After peaking in 2021, venture funding to biotech startups slowed in 2022, with investment on pace to come in at least a third lower than last year’s levels.
The slowdown comes amid a broader pullback in global venture funding. Across all sectors, investment hit its zenith in November and has been cresting downward since. On the exit front, meanwhile, the pace of venture-backed IPOs has slowed to a crawl.
Biotech funding follows the general pattern. In the U.S., biotech startups have raised a total of $16.5 billion1 so far this year, or about $3.2 billion on average per month. In all of 2021, however, nearly $47 billion went into the space, an average of nearly $4 billion per month.
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For perspective, we lay out venture funding totals and round counts for U.S. biotech startups over the past five-and-a-half years below:
Last year looks like an outlier
If we look at 2021 as an anomalously bullish period for venture funding, the trend lines for biotech don’t look so bad.
Should funding continue at its current pace this year, total investment will likely exceed 2020 levels, which were considered historically strong at the time. Big rounds are still getting done, with a few exceptionally large ones, including:
- Resilience, a provider of biomanufacturing technology for producing complex medicines, raised $625 million this week in a Series D funding round.
- Ultima Genomics, developer of a low-cost sequencing platform for delivering a $100 genome, said in late May that it secured approximately $600 million in backing as it emerges from stealth.
- Eikon Therapeutics, which develops applications to apply live-cell super-resolution microscopy to drug discovery, announced in January that it raised $518 million in Series B financing.
So far this year, at least 46 biotechs have raised rounds of $100 million or more, per Crunchbase data. The median round size, meanwhile, is around $17 million.
Notably, the two largest funding recipients aren’t pursuing the familiar biotech model of developing therapies in-house and funding them through clinical trials. Rather, they’re offering technologies and platforms that other players in the industry can apply.
Chilly on the exit front
While venture funding continues to flow to biotech, the IPO pipeline remains mostly shut off. Few venture-backed companies have carried out public offerings in 2022.
A Crunchbase data dive identified just nine VC-funded biotech IPOs this year:
Another five U.S. biotechs that were not venture funded also went public, bringing the total to 14.
Falling share prices are a likely culprit in the slowdown. The Nasdaq Biotechnology Index is down about a third from peaks hit last summer.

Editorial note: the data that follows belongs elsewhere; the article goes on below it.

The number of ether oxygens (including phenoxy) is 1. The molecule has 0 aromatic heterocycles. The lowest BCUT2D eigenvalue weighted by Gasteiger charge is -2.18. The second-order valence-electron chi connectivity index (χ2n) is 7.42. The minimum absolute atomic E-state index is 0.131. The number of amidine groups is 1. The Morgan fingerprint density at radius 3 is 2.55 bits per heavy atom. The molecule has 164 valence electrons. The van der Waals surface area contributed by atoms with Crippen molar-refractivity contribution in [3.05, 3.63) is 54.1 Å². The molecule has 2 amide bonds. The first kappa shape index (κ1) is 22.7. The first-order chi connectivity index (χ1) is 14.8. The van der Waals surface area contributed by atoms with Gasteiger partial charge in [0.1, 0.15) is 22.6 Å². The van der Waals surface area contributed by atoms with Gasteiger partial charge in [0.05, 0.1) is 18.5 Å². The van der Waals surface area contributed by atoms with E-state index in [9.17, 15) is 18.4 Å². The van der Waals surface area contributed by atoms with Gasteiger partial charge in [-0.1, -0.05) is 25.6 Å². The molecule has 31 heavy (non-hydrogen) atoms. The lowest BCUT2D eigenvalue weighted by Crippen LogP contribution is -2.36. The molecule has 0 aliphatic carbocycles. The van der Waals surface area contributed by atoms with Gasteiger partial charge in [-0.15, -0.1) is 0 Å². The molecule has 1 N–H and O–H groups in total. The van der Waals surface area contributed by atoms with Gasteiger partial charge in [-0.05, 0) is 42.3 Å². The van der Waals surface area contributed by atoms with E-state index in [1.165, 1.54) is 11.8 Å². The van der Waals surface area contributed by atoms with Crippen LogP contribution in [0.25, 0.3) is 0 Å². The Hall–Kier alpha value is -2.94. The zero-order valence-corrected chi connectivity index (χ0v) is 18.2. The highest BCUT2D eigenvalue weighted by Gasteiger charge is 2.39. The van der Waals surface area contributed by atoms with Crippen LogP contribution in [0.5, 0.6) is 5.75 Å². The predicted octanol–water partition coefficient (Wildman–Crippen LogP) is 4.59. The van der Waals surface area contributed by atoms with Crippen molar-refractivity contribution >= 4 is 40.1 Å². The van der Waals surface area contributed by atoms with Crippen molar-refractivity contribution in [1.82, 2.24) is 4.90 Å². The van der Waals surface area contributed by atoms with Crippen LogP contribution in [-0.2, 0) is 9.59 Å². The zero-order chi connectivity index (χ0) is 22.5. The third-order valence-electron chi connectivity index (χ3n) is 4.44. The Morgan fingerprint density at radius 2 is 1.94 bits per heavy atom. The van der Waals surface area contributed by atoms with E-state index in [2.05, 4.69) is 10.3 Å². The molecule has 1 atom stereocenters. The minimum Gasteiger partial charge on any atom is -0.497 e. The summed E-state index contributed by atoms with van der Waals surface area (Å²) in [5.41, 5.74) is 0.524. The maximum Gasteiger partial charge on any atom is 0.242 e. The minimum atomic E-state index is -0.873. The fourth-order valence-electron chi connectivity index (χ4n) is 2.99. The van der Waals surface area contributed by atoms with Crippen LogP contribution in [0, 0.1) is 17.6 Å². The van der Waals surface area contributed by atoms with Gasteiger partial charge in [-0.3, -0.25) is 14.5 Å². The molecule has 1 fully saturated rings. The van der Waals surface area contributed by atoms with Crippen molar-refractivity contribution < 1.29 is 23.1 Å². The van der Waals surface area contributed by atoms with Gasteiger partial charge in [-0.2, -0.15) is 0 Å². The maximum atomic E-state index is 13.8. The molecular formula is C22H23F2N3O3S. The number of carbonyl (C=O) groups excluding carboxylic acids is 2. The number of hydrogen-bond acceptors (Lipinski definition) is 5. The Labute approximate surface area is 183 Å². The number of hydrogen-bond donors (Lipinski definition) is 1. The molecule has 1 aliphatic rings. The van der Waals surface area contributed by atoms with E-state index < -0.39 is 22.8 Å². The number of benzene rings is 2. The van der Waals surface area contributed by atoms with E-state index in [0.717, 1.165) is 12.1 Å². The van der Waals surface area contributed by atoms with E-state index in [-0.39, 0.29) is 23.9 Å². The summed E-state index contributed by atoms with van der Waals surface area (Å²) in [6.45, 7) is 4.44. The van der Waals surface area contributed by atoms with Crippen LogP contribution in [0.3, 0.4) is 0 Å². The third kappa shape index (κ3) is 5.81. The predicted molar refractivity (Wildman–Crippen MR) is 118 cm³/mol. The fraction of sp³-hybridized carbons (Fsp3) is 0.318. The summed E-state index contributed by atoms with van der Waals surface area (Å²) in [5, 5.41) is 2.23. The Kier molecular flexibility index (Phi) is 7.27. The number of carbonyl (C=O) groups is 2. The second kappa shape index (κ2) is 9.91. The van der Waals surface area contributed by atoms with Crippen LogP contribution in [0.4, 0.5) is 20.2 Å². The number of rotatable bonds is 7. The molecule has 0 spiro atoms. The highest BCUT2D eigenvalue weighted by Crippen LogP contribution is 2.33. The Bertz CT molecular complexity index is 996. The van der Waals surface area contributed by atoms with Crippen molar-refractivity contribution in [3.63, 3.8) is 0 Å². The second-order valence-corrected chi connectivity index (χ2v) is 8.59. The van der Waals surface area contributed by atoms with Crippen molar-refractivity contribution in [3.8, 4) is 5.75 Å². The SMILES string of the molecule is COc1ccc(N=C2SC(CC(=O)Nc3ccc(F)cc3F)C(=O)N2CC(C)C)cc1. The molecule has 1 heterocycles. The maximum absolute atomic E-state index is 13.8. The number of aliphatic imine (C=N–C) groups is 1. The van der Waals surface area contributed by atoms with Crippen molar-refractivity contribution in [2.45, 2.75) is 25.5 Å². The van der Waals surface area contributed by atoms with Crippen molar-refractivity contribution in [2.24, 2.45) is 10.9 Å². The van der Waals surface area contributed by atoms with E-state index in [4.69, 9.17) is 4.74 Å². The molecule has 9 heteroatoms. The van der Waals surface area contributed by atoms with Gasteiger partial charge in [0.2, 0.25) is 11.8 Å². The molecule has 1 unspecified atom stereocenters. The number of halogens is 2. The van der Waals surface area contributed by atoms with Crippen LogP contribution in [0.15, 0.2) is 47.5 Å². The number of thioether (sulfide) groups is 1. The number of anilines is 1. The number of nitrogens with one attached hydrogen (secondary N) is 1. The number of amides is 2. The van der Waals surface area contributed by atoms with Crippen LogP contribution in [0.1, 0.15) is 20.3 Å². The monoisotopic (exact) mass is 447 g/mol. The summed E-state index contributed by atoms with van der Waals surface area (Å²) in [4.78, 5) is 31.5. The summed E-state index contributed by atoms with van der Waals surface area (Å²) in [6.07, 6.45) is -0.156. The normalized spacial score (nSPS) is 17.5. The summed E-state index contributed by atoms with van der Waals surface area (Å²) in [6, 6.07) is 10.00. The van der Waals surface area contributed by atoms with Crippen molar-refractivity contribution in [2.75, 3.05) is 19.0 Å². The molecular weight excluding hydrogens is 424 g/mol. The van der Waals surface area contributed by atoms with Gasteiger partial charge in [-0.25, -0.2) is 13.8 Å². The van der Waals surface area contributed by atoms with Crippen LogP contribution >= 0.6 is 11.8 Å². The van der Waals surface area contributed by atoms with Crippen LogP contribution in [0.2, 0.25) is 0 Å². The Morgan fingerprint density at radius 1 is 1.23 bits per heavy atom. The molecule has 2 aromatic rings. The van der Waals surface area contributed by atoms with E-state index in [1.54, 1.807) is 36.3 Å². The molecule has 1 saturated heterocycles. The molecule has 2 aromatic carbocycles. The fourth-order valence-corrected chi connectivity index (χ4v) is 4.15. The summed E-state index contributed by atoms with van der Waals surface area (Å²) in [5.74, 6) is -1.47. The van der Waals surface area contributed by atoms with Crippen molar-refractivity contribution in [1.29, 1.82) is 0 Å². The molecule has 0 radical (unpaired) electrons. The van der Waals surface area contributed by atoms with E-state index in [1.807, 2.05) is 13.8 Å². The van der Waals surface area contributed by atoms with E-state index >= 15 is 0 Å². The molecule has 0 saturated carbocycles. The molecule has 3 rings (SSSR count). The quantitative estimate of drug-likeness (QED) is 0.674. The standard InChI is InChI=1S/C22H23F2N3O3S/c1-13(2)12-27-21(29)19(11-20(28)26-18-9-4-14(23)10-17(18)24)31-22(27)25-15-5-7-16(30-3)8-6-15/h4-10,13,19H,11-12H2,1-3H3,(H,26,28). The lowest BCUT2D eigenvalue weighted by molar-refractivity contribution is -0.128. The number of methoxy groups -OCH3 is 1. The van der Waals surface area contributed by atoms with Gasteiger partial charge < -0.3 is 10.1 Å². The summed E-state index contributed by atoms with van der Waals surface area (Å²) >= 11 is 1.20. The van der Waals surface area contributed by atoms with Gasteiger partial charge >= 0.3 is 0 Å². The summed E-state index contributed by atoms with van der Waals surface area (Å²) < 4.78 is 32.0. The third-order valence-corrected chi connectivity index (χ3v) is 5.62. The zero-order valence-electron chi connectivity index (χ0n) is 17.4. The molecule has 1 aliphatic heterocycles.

Many recently public biotechs have fared much worse, including some of the biggest debuts of 2021.
One that fits this pattern is Sana Biotechnology, which focuses on utilizing engineered cells as medicines. The Seattle company went public in February 2021 at an initial valuation of $6.4 billion. Recently, its market cap was under $1 billion.
Recursion Pharmaceuticals, developer of a machine-learning-based drug discovery platform, is another high-profile laggard. The Salt Lake City company went public in April 2021 at a $2.7 billion valuation and has since shed more than half its value.
Companies that went public in 2022 also haven’t performed especially well. Most of the venture-backed biotechs on our list that began trading this year are now far below their former highs.
A global phenomenon
The slowdown in venture funding isn’t limited to U.S. biotechs. Globally, investment to the space is on track to come in well below last year’s highs, as illustrated in the chart below:
Still, if we look across the span of several years, funding still appears comparatively strong. If investment continues at the current pace, 2022 could likely top 2020 for total funding.
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Funding rounds included in this report are seed, angel, venture, corporate-venture and private-equity rounds in venture-backed companies. This reflects data in Crunchbase as of June 6, 2022.
Please note that all funding values are given in U.S. dollars unless otherwise noted. Crunchbase converts foreign currencies to U.S. dollars at the prevailing spot rate from the date funding rounds, acquisitions, IPOs and other financial events are reported. Even if those events were added to Crunchbase long after the event was announced, foreign currency transactions are converted at the historic spot price.
Illustration: Li-Anne Dias
As of June 6, 2022.↩
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